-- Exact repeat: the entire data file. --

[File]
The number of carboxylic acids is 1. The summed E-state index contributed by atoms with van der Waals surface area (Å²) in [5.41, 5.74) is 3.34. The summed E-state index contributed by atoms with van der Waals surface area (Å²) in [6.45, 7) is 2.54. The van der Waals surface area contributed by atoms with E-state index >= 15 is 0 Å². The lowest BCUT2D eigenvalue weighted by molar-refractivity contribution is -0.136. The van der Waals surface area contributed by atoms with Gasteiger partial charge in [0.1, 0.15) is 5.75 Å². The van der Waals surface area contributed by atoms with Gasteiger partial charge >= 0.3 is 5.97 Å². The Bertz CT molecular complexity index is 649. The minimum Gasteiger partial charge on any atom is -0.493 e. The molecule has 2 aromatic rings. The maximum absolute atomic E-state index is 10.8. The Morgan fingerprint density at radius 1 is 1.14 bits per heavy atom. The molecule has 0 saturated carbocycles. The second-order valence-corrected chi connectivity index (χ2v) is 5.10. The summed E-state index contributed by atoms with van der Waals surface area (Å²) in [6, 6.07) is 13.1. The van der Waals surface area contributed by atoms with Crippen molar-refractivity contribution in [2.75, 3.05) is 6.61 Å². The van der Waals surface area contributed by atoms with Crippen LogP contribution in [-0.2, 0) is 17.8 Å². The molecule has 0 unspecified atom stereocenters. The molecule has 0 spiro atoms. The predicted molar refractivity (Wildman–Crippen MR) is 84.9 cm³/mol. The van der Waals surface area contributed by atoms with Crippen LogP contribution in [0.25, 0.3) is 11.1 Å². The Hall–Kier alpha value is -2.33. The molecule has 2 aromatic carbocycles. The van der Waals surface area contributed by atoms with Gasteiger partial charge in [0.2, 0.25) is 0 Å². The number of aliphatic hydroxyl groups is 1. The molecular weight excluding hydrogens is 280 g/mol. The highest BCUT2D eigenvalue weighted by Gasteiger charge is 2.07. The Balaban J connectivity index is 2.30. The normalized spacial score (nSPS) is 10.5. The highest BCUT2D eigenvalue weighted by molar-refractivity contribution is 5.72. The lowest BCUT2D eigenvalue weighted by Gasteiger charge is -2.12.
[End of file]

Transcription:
The number of carboxylic acids is 1. The summed E-state index contributed by atoms with van der Waals surface area (Å²) in [5.41, 5.74) is 3.34. The summed E-state index contributed by atoms with van der Waals surface area (Å²) in [6.45, 7) is 2.54. The van der Waals surface area contributed by atoms with E-state index >= 15 is 0 Å². The lowest BCUT2D eigenvalue weighted by molar-refractivity contribution is -0.136. The van der Waals surface area contributed by atoms with Gasteiger partial charge in [0.1, 0.15) is 5.75 Å². The van der Waals surface area contributed by atoms with Gasteiger partial charge >= 0.3 is 5.97 Å². The Bertz CT molecular complexity index is 649. The minimum Gasteiger partial charge on any atom is -0.493 e. The molecule has 2 aromatic rings. The maximum absolute atomic E-state index is 10.8. The Morgan fingerprint density at radius 1 is 1.14 bits per heavy atom. The molecule has 0 saturated carbocycles. The second-order valence-corrected chi connectivity index (χ2v) is 5.10. The summed E-state index contributed by atoms with van der Waals surface area (Å²) in [6, 6.07) is 13.1. The van der Waals surface area contributed by atoms with Crippen molar-refractivity contribution in [2.75, 3.05) is 6.61 Å². The van der Waals surface area contributed by atoms with Crippen LogP contribution in [-0.2, 0) is 17.8 Å². The molecule has 0 unspecified atom stereocenters. The molecule has 0 spiro atoms. The predicted molar refractivity (Wildman–Crippen MR) is 84.9 cm³/mol. The van der Waals surface area contributed by atoms with Crippen LogP contribution in [0.25, 0.3) is 11.1 Å². The Hall–Kier alpha value is -2.33. The molecule has 2 aromatic carbocycles. The van der Waals surface area contributed by atoms with Gasteiger partial charge in [0.2, 0.25) is 0 Å². The number of aliphatic hydroxyl groups is 1. The molecular weight excluding hydrogens is 280 g/mol. The highest BCUT2D eigenvalue weighted by Gasteiger charge is 2.07. The Balaban J connectivity index is 2.30. The normalized spacial score (nSPS) is 10.5. The highest BCUT2D eigenvalue weighted by molar-refractivity contribution is 5.72. The lowest BCUT2D eigenvalue weighted by Gasteiger charge is -2.12.